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WEATHER REPORT
Freak tornado kills 3, causes havoc in New Zealand
by Staff Writers
Auckland (AFP) Dec 6, 2012


A freak tornado hit Auckland Thursday killing three people and causing "utter devastation" as wild weather ripped apart homes and caused flash flooding in New Zealand's largest city.

The storm, packing gusts of more than 110 kilometres (70 miles) per hour, struck suburban Hobsonville in the afternoon, toppling trees, ripping roofs from houses and sending debris flying.

Civil Defence said three people died and seven were hospitalised, with two of the fatalities believed to have been caused by a concrete slab that landed on the cabin of a truck and the other by a falling tree.

About 150 homes were badly damaged, many rendered uninhabitable, forcing residents into temporary accommodation at a nearby air force base.

Resident Suzanne McFadden said the storm roared through in "five minutes of utter devastation".

"It honestly looks like a bomb has gone off in the street," she told NewstalkZB.

"I saw it coming across the river, the air went very electric and the sky went black. And then the wind started to whistle."

Police urged people to stay indoors as flash floods blocked roads and falling trees brought down power lines, blacking out about 1,300 homes.

Construction worker Sam Nuttall said the storm, which struck at 1:00pm (0000 GMT), came without warning.

"You couldn't see it coming," he told reporters.

"There was debris flying everywhere, steel flying around. Where I was we were sheltering between a big block wall and a truck and there were crates and everything flying at the truck, breaking the windows.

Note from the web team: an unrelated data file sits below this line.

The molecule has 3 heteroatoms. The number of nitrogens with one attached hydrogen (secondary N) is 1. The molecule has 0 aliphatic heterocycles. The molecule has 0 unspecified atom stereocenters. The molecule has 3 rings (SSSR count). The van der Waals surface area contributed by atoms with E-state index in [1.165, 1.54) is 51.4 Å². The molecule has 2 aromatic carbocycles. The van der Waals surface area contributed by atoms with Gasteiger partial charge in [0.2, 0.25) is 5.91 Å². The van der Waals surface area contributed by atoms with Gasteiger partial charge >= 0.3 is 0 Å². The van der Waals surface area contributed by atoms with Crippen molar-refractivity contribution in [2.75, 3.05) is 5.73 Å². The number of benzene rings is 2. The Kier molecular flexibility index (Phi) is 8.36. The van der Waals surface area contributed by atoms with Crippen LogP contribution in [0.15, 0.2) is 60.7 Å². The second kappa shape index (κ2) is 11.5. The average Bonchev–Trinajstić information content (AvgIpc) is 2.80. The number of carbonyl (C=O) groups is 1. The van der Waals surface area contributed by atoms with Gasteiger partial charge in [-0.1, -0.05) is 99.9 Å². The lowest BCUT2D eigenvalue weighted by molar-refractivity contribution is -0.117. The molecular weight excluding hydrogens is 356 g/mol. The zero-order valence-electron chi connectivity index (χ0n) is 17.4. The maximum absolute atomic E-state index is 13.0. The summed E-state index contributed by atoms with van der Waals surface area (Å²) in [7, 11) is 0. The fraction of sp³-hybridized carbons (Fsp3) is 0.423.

"I've never been in weather like that before."

The Metservice weather agency said the tornado was created by a series of intense thunderstorms that lashed the city through the day, largely dissipating by early evening, although there were fears the winds could pick up overnight.

Prime Minister John Key expressed condolences to the families of the dead and praised the efforts of emergency services, who swiftly sealed off an area of about one square kilometre (0.4 square miles) that was worst affected by the tornado.

"This must have been an extremely frightening situation for many people in the local community," he said.

Another tornado hit the city in May last year, killing one and injuring dozens more as it ripped the roof off a suburban shopping mall.

New Zealand is prone to tornadoes but they are relatively rare and typically much smaller than those seen in North America, where a string of twisters killed dozens of people in the US Midwest last March.

James Renwick, a specialist in atmospheric physics at Wellington's Victoria University, said there was no discernable pattern to tornado activity in New Zealand.

"These events strike at random from time to time, but they are very localised and sporadic and are not obviously tied to trends in the large-scale climate," he said.

"At this stage, we have no indication that tornado occurrences will become more or less frequent in future."

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